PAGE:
After a well-deserved summer break, we’re back, back, BACK with more podcast goodness. I imagine the question you’re thinking is “Did Lewis and Ian watch loads of great films for the podcast while they were on their summer break?”, and of course the answer is… er, no. Although we did talk about Prometheus a lot – say what you like about the quality of that film, it’s provided endless avenues for conversation. And just how did those two guys manage to get lost anyway?
Still, between us we did manage to watch one film while we were away – Martin Scorsese’s wonderful Taxi Driver. Amazingly, Ian has somehow managed to go his entire life without seeing this seventies classic, although he’s actually built up rather a good idea of the film simply through references to it on The Simpsons and Spaced. One thing we both had a lot to say about was the ending – we generally try not to give away too many surprises in our podcasts, but we just had to make room on this one to vent our thoughts on THAT denouement. Hopefully we’ve sufficiently signposted the spoilers though, so you’ll know when to switch off if you don’t want to hear how it all ends.
I have to say I thoroughly enjoyed watching Taxi Driver again – if anything it gets better with age, and the further away we get in time from that crime-riddled, dirty, run-down New York of the 1970s, the more fascinating it becomes. Robert De Niro’s performance is completely riveting throughout, and at times genuinely scary – his Travis Bickle is a man stretched so tight he could snap into violence at any second, and there’s a palpable tension in the air every time he converses with another character. It turns out Ian hasn’t seen Raging Bull either, so there’s every chance we’ll be doing that for the podcast sometime soon as well – any excuse to watch De Niro at the height of his powers.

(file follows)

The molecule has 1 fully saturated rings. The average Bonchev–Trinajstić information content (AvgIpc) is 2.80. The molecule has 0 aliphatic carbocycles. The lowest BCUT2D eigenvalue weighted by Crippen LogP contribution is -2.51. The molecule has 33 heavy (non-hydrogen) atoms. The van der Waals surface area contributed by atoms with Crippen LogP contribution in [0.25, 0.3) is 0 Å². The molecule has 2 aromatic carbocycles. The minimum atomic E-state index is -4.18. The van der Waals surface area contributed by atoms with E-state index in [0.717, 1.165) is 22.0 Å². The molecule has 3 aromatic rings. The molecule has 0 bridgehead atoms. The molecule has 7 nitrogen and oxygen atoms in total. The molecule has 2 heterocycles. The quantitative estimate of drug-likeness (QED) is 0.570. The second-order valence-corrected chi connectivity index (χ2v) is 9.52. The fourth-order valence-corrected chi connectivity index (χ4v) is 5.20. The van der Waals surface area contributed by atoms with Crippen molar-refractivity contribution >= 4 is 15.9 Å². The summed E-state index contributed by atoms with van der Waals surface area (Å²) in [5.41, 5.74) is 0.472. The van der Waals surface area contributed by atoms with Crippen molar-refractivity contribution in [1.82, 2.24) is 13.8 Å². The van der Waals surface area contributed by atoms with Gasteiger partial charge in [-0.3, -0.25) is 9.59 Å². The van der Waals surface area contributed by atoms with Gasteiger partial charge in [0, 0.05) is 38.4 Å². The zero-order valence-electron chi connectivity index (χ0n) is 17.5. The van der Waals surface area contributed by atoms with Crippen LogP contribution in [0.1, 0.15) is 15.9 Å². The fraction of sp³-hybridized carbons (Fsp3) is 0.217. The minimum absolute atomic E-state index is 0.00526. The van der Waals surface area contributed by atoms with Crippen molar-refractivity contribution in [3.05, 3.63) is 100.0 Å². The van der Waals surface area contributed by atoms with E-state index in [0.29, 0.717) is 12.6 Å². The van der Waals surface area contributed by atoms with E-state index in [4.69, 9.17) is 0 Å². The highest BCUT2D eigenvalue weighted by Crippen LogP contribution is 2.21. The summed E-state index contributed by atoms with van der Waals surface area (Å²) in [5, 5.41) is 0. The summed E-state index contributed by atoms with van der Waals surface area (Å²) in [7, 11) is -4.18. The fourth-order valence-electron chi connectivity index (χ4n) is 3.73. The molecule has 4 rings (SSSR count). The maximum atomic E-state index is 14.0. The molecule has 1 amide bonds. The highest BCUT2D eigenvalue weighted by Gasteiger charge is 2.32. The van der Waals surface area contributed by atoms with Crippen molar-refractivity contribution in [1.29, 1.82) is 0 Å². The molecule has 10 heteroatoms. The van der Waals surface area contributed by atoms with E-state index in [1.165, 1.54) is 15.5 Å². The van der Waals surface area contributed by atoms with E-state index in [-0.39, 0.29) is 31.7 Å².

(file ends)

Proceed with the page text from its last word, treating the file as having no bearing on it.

Anyway, without further ado, let us present this week’s feature presentation:
Click here to download and listen on your MP3 player of choice:
101 Films Podcast 030 – Taxi Driver
OR subscribe on iTunes by clicking on the link below:
We’d love to hear your own film recommendations – please get in touch at firstname.lastname@example.org or leave a comment on the blog.
Director: Martin Scorsese Year of release: 1976 Studio/Distributor: Columbia Pictures Country: USA